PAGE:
Comparison of retirement fund costs
Without standardised disclosure measures the layering of fees and costs has made it very difficult for employers and trustees to make accurate comparison of costs of retirement solutions. However, the new ASISA standard on disclosure of fees for retirement funds is set to change this, prompting better transparency across the entire retirement industry.
Quaniet Richards, Head of Institutional at Nedgroup Investments, explains that the new ASISA Retirement Savings Costs Disclosure Standard that will require retirement charges to be reflected across four separate components over various investment periods: investment management charges; advice charges; administration charges; and ‘other charges’ - including regulatory, compliance and governance costs.
“This is a very welcome development in an industry that has been plagued with opaque fee structures and we fully support this implementation next year. It will make the analysis of fees and costs associated with retirement funds on umbrella funds much simpler and essentially enable employers to realistically compare apples with apples before making a decision,” he says.
Richards says administration costs are poorly disclosed and often very complex – especially when it comes to comparing different umbrella fund fee structures.
“Although a range of retirement funds that is set up independently could enjoy the benefit of economies of scale due to lower investment management charges from the underlying asset managers, other kinds of fees such as performance fees of the underlying asset managers often result in higher total investment charges for the member.”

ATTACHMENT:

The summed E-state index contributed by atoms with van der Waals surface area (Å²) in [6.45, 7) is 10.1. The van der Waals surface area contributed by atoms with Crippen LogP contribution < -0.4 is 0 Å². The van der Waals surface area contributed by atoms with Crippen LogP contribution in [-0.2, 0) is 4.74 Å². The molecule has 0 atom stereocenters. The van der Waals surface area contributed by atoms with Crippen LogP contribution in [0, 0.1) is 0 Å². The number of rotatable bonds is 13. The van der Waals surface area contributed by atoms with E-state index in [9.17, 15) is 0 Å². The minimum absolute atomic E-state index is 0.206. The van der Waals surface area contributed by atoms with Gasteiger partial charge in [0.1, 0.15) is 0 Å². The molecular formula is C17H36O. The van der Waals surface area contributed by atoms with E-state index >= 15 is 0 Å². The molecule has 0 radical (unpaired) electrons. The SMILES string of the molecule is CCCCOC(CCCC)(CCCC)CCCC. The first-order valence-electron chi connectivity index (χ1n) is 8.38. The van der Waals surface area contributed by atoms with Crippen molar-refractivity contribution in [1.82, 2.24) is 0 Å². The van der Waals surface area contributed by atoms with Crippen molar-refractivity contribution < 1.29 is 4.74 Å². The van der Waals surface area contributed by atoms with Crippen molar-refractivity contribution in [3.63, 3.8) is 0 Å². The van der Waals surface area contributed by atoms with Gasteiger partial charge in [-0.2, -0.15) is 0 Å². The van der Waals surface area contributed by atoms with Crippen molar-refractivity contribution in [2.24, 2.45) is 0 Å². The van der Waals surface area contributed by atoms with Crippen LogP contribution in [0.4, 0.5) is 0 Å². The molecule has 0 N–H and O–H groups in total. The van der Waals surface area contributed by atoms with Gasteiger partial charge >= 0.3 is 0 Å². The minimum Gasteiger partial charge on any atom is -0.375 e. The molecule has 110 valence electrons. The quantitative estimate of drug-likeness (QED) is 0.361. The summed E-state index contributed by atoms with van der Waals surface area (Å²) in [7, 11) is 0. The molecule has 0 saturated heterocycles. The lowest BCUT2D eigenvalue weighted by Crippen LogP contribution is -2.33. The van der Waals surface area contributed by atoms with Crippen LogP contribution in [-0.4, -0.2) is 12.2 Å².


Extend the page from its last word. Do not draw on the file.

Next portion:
Disconnect between cost-saving and what the members experience often manifests in ETF structures. Although these solutions can appear attractive from a fees point of view on the surface, Richards urges employers and trustees to be mindful of the risks and costs associated before making a decision.
“Without clear rules and the benefit of scale, it is likely that investors open themselves up to implementation risk and higher transactional costs when structuring multi-asset passive solutions. This detracts from performance and in some cases increases volatility,” he says.
Richards explains that by simply investing in the SWIX and the SA REIT ETF members’ exposure to property would automatically increase – and they therefore would have been negatively impacted by the recent property sell-off. He urges employers and trustees to better understand the total costs associated with ETFs and the implementation risk of creating a multi-asset passive portfolio.
“Even a small saving on fees can make a dramatic difference to member’s overall retirement savings. We urge all employers and trustees to remain informed about these new requirements – and to make sure that they are aware of all of the costs associated with the retirement solutions that they are considering before making a final decision,” says Richards.